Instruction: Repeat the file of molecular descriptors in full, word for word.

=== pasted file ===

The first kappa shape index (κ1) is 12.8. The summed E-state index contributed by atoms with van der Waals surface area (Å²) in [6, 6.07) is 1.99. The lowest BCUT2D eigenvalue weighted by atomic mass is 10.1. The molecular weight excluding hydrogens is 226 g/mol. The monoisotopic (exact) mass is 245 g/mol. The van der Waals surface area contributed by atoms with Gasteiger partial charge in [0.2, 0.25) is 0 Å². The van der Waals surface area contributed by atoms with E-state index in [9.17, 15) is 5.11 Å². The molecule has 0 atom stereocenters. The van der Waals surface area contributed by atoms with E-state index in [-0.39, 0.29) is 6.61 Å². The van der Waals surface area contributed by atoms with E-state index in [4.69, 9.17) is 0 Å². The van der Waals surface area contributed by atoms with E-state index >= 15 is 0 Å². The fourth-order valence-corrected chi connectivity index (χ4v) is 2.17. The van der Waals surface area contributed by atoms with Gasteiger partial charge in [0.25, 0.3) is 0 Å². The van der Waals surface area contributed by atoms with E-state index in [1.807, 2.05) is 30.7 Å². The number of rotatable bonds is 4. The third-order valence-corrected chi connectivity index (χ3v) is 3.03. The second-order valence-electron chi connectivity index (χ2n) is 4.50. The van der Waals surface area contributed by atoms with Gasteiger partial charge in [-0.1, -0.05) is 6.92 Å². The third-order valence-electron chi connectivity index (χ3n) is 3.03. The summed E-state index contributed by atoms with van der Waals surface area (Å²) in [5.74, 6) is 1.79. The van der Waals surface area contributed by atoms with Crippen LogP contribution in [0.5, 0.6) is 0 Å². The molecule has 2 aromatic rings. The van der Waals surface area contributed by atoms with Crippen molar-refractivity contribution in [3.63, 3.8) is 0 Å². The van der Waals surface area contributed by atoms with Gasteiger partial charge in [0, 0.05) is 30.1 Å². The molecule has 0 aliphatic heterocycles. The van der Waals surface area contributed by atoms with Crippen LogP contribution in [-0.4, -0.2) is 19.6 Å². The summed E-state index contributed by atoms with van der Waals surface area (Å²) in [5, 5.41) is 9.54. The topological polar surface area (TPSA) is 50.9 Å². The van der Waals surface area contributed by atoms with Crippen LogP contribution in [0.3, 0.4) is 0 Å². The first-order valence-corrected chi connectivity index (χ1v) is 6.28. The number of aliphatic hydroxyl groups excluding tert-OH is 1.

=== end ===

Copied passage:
The first kappa shape index (κ1) is 12.8. The summed E-state index contributed by atoms with van der Waals surface area (Å²) in [6, 6.07) is 1.99. The lowest BCUT2D eigenvalue weighted by atomic mass is 10.1. The molecular weight excluding hydrogens is 226 g/mol. The monoisotopic (exact) mass is 245 g/mol. The van der Waals surface area contributed by atoms with Gasteiger partial charge in [0.2, 0.25) is 0 Å². The van der Waals surface area contributed by atoms with E-state index in [9.17, 15) is 5.11 Å². The molecule has 0 atom stereocenters. The van der Waals surface area contributed by atoms with E-state index in [-0.39, 0.29) is 6.61 Å². The van der Waals surface area contributed by atoms with E-state index in [4.69, 9.17) is 0 Å². The van der Waals surface area contributed by atoms with E-state index >= 15 is 0 Å². The fourth-order valence-corrected chi connectivity index (χ4v) is 2.17. The van der Waals surface area contributed by atoms with Gasteiger partial charge in [0.25, 0.3) is 0 Å². The van der Waals surface area contributed by atoms with E-state index in [1.807, 2.05) is 30.7 Å². The number of rotatable bonds is 4. The third-order valence-corrected chi connectivity index (χ3v) is 3.03. The second-order valence-electron chi connectivity index (χ2n) is 4.50. The van der Waals surface area contributed by atoms with Gasteiger partial charge in [-0.1, -0.05) is 6.92 Å². The third-order valence-electron chi connectivity index (χ3n) is 3.03. The summed E-state index contributed by atoms with van der Waals surface area (Å²) in [5.74, 6) is 1.79. The van der Waals surface area contributed by atoms with Crippen LogP contribution in [0.5, 0.6) is 0 Å². The molecule has 2 aromatic rings. The van der Waals surface area contributed by atoms with Crippen molar-refractivity contribution in [3.63, 3.8) is 0 Å². The van der Waals surface area contributed by atoms with Gasteiger partial charge in [0, 0.05) is 30.1 Å². The molecule has 0 aliphatic heterocycles. The van der Waals surface area contributed by atoms with Crippen LogP contribution in [-0.4, -0.2) is 19.6 Å². The summed E-state index contributed by atoms with van der Waals surface area (Å²) in [5, 5.41) is 9.54. The topological polar surface area (TPSA) is 50.9 Å². The van der Waals surface area contributed by atoms with Crippen LogP contribution in [0.3, 0.4) is 0 Å². The first-order valence-corrected chi connectivity index (χ1v) is 6.28. The number of aliphatic hydroxyl groups excluding tert-OH is 1.